Jah Wobble on William Blake's 'Auguries of Innocence'
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This is one of Blake's most famous poems, the one that begins with him seeing the world in a grain of sand and then goes on for four or five pages. It's very long and very angry, starting with that lovely airy four lines and then getting more and more accusatory as he intensifies his diatribe against all the things in life that separate you from the grace of God. That's the dynamic of the poem - it's about separation from things you should not be separated from.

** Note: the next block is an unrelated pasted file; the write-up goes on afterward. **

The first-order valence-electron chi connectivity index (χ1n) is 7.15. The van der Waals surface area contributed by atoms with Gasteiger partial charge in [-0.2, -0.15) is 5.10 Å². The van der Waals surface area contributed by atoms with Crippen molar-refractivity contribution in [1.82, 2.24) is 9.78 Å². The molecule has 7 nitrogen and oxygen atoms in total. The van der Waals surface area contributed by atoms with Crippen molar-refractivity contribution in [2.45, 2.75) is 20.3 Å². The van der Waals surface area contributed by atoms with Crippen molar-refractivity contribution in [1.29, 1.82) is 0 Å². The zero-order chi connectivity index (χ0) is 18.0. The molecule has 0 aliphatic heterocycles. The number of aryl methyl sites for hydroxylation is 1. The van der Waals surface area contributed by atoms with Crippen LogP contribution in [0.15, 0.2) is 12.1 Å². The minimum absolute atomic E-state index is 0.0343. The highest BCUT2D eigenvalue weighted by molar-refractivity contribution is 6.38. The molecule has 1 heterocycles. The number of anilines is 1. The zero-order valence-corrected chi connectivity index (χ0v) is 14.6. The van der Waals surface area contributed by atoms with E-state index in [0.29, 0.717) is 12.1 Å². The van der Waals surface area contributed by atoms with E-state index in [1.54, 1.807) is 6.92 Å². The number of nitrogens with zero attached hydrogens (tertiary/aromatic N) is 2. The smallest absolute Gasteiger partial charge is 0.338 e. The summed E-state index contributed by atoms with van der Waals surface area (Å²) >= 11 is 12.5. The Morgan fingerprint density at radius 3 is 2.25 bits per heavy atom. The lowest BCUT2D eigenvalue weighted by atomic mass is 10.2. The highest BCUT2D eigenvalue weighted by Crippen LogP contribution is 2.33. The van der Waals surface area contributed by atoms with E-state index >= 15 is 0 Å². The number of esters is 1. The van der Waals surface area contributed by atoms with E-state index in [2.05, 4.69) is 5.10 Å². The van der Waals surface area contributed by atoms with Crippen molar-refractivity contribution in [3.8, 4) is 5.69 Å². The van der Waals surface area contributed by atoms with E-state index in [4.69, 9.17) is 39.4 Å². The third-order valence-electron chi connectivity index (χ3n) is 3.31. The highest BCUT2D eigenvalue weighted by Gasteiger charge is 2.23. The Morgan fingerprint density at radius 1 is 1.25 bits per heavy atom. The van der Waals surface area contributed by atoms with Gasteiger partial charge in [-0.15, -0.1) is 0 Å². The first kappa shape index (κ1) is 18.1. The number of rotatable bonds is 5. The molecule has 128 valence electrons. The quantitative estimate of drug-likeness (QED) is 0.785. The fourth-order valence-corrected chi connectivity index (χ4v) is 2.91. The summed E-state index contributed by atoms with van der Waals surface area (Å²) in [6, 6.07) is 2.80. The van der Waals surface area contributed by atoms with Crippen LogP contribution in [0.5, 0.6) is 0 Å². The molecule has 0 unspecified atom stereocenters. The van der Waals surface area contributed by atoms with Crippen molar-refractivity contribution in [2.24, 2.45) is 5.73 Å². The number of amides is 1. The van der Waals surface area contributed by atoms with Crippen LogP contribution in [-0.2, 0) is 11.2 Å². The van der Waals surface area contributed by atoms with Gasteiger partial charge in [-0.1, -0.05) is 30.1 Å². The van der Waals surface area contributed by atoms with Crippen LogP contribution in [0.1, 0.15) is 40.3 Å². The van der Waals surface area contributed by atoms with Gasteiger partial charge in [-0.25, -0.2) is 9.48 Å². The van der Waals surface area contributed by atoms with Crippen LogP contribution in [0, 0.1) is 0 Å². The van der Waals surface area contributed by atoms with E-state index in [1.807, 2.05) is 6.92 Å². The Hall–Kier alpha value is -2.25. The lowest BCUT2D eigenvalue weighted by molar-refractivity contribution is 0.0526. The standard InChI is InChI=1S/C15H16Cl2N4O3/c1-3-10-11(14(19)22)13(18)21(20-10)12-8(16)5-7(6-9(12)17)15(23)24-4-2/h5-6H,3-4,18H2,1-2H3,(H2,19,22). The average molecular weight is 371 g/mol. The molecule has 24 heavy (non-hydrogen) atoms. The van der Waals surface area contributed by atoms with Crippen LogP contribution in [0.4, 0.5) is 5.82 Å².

Blake is the English psyche. I was introduced to his poems and paintings by a friend from the East End. They are visionary and full of a qualified anger - anger that is channelled and leads you somewhere else. They remind me of the feelings I used to have as a kid, when I was constantly frightened of being absorbed into the molecular structure of the walls around me. Blake connects with both Hinduism and nuclear science in his recognition that the world is not a single structure but a state of flux. This is important to me - not being rigid. I also think it's important to allow people to be fearless. One of my favourite lines from Auguries is, "He who shall teach the child to doubt/ The rotting grave shall ne'er get out."